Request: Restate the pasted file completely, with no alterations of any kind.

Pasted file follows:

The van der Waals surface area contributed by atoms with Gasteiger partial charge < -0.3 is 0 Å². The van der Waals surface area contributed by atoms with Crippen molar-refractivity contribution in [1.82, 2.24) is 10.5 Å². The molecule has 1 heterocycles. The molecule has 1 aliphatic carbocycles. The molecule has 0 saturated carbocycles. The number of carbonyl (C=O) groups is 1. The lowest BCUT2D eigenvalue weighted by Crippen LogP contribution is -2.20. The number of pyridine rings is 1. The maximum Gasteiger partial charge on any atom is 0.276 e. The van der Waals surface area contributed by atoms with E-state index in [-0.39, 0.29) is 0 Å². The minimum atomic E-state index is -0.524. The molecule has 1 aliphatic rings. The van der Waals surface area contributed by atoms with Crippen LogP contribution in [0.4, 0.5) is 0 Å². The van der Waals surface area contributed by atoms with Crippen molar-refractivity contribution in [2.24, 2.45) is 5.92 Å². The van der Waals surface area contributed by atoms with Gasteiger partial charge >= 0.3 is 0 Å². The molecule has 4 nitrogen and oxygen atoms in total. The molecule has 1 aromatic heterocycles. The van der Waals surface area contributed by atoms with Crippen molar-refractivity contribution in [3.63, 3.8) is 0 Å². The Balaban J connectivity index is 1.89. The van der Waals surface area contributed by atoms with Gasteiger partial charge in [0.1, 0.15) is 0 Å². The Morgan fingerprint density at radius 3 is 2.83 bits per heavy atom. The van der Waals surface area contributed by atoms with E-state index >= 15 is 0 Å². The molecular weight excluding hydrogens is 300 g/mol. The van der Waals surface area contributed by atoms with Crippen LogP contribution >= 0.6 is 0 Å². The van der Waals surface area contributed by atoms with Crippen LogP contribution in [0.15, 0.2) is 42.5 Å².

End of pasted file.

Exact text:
The van der Waals surface area contributed by atoms with Gasteiger partial charge < -0.3 is 0 Å². The van der Waals surface area contributed by atoms with Crippen molar-refractivity contribution in [1.82, 2.24) is 10.5 Å². The molecule has 1 heterocycles. The molecule has 1 aliphatic carbocycles. The molecule has 0 saturated carbocycles. The number of carbonyl (C=O) groups is 1. The lowest BCUT2D eigenvalue weighted by Crippen LogP contribution is -2.20. The number of pyridine rings is 1. The maximum Gasteiger partial charge on any atom is 0.276 e. The van der Waals surface area contributed by atoms with E-state index in [-0.39, 0.29) is 0 Å². The minimum atomic E-state index is -0.524. The molecule has 1 aliphatic rings. The van der Waals surface area contributed by atoms with Crippen LogP contribution in [0.4, 0.5) is 0 Å². The van der Waals surface area contributed by atoms with Crippen molar-refractivity contribution in [2.24, 2.45) is 5.92 Å². The van der Waals surface area contributed by atoms with Gasteiger partial charge >= 0.3 is 0 Å². The molecule has 4 nitrogen and oxygen atoms in total. The molecule has 1 aromatic heterocycles. The van der Waals surface area contributed by atoms with Crippen molar-refractivity contribution in [3.63, 3.8) is 0 Å². The Balaban J connectivity index is 1.89. The van der Waals surface area contributed by atoms with Gasteiger partial charge in [0.1, 0.15) is 0 Å². The Morgan fingerprint density at radius 3 is 2.83 bits per heavy atom. The van der Waals surface area contributed by atoms with E-state index >= 15 is 0 Å². The molecular weight excluding hydrogens is 300 g/mol. The van der Waals surface area contributed by atoms with Crippen LogP contribution >= 0.6 is 0 Å². The van der Waals surface area contributed by atoms with Crippen LogP contribution in [0.15, 0.2) is 42.5 Å².